Romanticism in "Frankenstein"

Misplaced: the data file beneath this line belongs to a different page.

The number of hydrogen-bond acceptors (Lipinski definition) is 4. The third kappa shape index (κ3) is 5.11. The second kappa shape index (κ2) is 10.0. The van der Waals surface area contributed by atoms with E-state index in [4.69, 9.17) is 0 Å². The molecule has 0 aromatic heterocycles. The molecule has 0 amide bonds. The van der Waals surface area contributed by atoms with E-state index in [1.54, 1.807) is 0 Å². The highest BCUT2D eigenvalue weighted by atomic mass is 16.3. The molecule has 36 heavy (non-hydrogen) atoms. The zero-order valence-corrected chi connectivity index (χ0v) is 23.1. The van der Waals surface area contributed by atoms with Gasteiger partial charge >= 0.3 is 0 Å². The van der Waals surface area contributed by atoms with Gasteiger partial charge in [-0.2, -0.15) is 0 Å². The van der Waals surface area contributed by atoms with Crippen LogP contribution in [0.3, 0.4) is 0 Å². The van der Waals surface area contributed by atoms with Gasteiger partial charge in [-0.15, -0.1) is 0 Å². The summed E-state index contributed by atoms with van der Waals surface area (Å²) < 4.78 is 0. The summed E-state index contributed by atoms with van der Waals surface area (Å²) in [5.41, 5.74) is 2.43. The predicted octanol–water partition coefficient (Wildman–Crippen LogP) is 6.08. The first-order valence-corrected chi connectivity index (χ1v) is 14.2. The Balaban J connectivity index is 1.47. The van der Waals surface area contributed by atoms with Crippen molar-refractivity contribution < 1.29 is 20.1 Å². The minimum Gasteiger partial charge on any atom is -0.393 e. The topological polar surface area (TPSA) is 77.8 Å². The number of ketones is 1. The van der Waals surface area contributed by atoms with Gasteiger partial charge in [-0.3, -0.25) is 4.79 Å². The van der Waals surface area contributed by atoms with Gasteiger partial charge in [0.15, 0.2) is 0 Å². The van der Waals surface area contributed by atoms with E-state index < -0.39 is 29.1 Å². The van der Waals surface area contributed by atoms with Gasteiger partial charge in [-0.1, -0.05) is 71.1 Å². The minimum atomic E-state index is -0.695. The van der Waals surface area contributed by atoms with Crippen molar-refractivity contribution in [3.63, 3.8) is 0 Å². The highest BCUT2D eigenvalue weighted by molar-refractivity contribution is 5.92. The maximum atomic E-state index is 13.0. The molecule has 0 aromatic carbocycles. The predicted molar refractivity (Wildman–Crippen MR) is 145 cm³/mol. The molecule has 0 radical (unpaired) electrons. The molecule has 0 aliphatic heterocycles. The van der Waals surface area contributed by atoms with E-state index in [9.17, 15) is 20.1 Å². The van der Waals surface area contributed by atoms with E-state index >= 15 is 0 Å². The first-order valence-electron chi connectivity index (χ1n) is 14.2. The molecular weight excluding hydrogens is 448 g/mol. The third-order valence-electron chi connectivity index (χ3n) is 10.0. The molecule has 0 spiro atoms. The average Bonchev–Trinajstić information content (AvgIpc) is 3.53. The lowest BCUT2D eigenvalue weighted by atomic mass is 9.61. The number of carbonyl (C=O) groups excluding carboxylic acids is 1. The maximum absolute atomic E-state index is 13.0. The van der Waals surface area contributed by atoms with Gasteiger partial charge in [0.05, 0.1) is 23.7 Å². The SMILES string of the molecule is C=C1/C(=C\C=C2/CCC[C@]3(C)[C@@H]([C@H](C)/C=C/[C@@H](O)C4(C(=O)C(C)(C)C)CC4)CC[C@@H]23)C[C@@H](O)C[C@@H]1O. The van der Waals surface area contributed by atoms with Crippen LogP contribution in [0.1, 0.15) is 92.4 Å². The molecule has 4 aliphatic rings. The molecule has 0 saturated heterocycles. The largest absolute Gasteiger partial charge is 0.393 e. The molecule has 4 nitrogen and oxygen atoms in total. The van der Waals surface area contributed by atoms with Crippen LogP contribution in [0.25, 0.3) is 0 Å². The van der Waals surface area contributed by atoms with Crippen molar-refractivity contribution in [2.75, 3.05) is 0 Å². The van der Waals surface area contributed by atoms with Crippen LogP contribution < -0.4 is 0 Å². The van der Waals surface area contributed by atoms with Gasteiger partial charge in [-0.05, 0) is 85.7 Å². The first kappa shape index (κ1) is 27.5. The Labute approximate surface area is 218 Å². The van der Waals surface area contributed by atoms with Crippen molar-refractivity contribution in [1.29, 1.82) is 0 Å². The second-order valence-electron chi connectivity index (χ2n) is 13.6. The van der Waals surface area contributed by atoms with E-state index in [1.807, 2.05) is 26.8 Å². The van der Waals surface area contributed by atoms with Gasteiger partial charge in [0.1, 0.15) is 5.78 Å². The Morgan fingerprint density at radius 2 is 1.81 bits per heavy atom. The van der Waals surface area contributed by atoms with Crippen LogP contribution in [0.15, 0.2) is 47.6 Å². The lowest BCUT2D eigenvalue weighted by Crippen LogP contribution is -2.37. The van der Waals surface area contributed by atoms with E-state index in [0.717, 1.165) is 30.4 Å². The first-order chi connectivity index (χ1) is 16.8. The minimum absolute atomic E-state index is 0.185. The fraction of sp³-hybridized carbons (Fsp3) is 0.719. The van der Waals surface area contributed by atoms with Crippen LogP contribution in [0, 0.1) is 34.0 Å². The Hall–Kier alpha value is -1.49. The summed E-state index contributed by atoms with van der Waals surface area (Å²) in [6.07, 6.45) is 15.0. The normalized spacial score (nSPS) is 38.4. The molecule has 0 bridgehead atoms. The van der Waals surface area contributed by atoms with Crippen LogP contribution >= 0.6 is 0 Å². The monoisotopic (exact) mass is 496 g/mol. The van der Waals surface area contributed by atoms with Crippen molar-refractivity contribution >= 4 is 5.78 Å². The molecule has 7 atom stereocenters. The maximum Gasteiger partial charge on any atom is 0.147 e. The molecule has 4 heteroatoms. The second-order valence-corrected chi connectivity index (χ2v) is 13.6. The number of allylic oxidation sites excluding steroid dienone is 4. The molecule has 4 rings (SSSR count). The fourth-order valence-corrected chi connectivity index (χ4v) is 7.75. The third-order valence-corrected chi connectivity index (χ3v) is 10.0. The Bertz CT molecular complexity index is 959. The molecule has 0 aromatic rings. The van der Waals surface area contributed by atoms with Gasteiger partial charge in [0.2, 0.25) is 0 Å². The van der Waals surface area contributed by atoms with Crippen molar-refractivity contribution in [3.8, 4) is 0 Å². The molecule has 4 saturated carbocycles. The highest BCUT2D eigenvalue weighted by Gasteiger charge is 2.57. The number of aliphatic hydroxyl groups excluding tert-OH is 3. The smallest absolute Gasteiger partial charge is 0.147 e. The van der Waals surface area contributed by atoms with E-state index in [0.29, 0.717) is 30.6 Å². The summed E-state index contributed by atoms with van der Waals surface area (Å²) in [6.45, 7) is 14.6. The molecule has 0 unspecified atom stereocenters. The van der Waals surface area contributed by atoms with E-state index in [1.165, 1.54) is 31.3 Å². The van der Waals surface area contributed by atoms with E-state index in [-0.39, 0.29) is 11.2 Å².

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Romanticism in Mary Shelley’s Frankenstein Frankenstein is the Romantic story of a man who creates a monster. The story is not considered to be a modern day romance, but it includes all the characteristics of what eighteenth century romance is. The imaginative story has the romantic hero, Victor Frankenstein, who sees nature and beauty throughout his life and awes at it, using nature as inspiration and a mental escape. Captain Watson is telling the hero’s story in a letter to his sister, relaying all the romanticism of Victor’s life. When thinking of romanticism, my first thought would be that of something having to do with the involvement of a man and a woman who are in, or attempting to begin a personal relationship. This thought is based on the modern day view of what romance is and the fact that society has taught me to believe that it must include two people being involved with some kind of sexual connotation. After researching romanticism, I now know that it is more than a word, it is an era that literature and all forms of art were going further into the realms of creativity and allowing imagination to lead the way for artistic forms. "Romantic" in English was used as an adjective of praise for natural phenomena such as views and sunsets, in a sense close to modern English usage but without the implied sexual element (Kravtsiv & Struk, 1993). In the late eighteenth and early to mid nineteenth century a once realist Europe fell into the romantic era, becoming whimsical and imaginative were things had once been structured and focused on reason. Mary Shelley was one of the artistic individuals who would dig into their imaginations and push literature, in Frankenstein, to a bound that went beyond the realms of reality, embodying many elements of romanticism. The romantic era looked at the true beauty of nature, and human emotion, allowing free
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